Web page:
What’s in your medicine cabinet?

Many people will never go to the doctor for acne, wrinkles, dry skin
and other similar problems that are considered cosmetic.

The good news is, you can safely use over the counter drugs (OTC) as your first line of defence before you consider going to the doctor. OTC is used in this context to mean medicines sold directly to a consumer without a prescription, from a healthcare professional.

OTC drugs are selected by a regulatory agency to ensure that their ingredients are safe and effective when used without a physician’s care.

If you suffer from mild acne and/or have wrinkles, today’s featured products may soon find a place in your medicine cabinet.

I do not guarantee that any of these will work for your skin, but if you’re going to dabble in drugstore products, I might as well point you in the right direction.

Benzoyl peroxide.

This medication is used to treat mild to moderate acne and is the current gold standard acne medication. It may be used in combination with other acne treatments. When applied to
the skin, benzoyl peroxide works by reducing the amount of acne causing bacteria and by causing the skin to dry and peel.

There are many benzoyl peroxide products available. Many can be purchased without a prescription.


I always thought 10% benzoyl peroxide was a behind the counter kind of cream, but recently I’ve seen several 10% bp creams on supermarket shelves.


The percentage of benzoyl peroxide ranges from 2.5 to 10 percent. Always start with lowest concentration, and work your way up if  your skin doesn’t respond.

Always protect your skin from the sun while using bp.

Tretinoin is retinoic acid in a pharmaceutical form. One of several retinoids, it is the carboxylic acid form of vitamin A and is also known as all-trans retinoic acid or ATRA.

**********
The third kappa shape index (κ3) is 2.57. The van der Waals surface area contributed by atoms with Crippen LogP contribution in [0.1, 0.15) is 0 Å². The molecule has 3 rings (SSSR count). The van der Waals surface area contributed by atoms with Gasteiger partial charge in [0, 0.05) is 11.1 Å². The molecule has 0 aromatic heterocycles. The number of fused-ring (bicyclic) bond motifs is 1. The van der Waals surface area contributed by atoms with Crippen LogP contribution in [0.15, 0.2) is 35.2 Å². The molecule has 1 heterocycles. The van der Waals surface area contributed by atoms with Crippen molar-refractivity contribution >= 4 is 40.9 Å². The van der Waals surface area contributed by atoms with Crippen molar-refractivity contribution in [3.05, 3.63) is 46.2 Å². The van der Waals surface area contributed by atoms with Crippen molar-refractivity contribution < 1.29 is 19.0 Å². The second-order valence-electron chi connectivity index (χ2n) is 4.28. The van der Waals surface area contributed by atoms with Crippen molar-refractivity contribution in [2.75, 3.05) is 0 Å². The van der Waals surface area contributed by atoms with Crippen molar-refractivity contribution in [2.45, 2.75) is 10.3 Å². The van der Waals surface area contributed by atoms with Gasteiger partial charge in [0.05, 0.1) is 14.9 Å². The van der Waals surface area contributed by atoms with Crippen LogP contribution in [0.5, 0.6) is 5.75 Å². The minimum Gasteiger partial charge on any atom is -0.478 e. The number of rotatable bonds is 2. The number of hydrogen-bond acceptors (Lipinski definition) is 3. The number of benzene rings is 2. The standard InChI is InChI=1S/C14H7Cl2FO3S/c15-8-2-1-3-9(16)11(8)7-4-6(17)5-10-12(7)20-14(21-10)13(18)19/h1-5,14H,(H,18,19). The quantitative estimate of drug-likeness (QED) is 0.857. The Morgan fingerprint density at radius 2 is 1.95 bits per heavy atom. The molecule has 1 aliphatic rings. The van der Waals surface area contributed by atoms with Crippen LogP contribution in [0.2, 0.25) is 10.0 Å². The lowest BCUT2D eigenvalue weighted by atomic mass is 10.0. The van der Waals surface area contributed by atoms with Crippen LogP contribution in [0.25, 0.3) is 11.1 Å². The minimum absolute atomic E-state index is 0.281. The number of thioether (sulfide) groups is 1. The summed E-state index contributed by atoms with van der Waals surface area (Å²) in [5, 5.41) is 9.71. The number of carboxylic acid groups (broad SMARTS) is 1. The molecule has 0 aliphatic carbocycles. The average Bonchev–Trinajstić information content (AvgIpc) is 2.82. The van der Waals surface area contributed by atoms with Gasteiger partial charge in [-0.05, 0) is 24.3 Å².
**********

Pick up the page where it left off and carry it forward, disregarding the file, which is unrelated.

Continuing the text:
It is available as a cream or gel common brand names include Aberela, Airol, A-Ret, Atralin, Avita,
Retacnyl, Refissa, Renova, Retin-A, Retino-A, ReTrieve, or Stieva-A.


The most common strengths are 0.025%, 0.05% and 0.1%.

Tretinoin is most commonly used as a form of acne treatment. It was the first retinoid developed for this type of topical use.Tretinoin is the best studied retinoid in the treatment of photoaging.

It is used by some as a hair loss treatment and is a component of
many commercial products that are advertised as being able to slow skin aging or remove wrinkles.

Topical tretinoin is also used to treat and reduce the appearance of stretch marks by increasing collagen production in the dermis.
Tretinoin topical opens up clogged
pores. The 0.05% strength you can
get over the counter usually only
open smaller cysts.

You can combine tretinoin topical
with benzoyl peroxide and other
skin care products for greater effect, but always consult with your doctor or pharmacist first.

Be sure to use sunscreen when you
are using tretinoin topical because it increases your skin’s sensitivity to the sun.

When using tretinoin topical to treat wrinkles, remember to;

-use sparingly
-use only 2-3 nights a week
-combine with a super hydrating
moisturiser that is appropriate for the sensitive eye area
-always use sunscreen during the day
-avoid other irritating eye creams.

Remember that this information is not specific medical advice and does not replace information you receive from your health care provider.

I have limited this post to acne fighting medication so as not to overwhelm you with a lot of information.

Later on we’ll look at other skin conditions. 

Thanks for stopping by!


4 thoughts on “What’s in your medicine cabinet?

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